This is pernicious on so many levels that it’s hard to know where to start. It asserts that one person’s right to be respected overrides another person’s right to speak freely. It singles out a single religion, Islam, for special treatment. It accords the holy book of the Muslims more respect than is owed the flag of the United States.
This is a CAIR-sponsored Trojan horse, ready to be rolled through the gates into the First Amendment. And its sponsor is about to become chairman of the House Judiciary Committee.
* * * * * * * * * * * * * * *
When I defend the right to free speech, what am I defending?
The Founders weren’t thinking about the right to print gay porn. When they crafted the First Amendment, they most emphatically intended to protect political speech. A lot of what passed for political speech in those days was insulting, libelous, vicious, and mendacious, but the framers of the Constitution were determined to leave it unrestrained.
But what about today? What words are so dangerous, so foul, so beyond the pale, that the force of law is required to protect them?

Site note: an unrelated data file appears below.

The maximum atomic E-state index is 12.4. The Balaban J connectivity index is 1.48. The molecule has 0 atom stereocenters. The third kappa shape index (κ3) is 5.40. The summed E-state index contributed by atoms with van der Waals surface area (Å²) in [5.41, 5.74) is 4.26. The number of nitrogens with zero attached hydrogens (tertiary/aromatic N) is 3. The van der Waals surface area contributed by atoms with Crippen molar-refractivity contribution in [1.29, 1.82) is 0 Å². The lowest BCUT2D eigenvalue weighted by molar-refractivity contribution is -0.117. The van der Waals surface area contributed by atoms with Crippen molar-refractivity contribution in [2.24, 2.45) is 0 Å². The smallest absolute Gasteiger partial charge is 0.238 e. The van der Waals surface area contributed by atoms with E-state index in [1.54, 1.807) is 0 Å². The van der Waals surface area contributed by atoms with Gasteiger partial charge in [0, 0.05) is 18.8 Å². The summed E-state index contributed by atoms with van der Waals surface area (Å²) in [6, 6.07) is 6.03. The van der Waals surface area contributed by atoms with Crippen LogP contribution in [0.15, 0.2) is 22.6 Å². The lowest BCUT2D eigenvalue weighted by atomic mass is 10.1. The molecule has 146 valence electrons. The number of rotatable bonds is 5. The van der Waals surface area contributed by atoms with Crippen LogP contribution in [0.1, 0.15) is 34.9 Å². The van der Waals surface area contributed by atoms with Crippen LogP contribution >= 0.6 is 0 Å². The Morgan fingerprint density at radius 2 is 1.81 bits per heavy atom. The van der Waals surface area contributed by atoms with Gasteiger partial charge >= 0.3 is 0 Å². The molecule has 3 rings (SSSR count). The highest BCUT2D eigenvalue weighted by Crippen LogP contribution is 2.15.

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The example I am about to give is so offensive that I will be in hot water for posting it here, even though I don’t subscribe to it myself, even though I find its appalling and repugnant, even though I would not willingly share the room with someone who uttered it. The amount of trouble I bring down upon myself will illustrate my point.
I’m displaying it here as an image, so as not to be indexed for the obnoxious phrase by the search engines:
Also, here’s more information on SAC at Michigan State University.
December 14, 2006
FIRE Press Release
EAST LANSING, Mich., December 14, 2006—It may be almost 2007, but it feels more like “1984” at Michigan State University. The university’s Student Accountability in Community Seminar (SAC) forces students whose speech or behavior is deemed unacceptable to undergo ideological reeducation at their own expense. The Foundation for Individual Rights in Education (FIRE) is challenging Michigan State to dismantle this unconstitutional program, which presents a profound threat to both freedom of speech and freedom of conscience.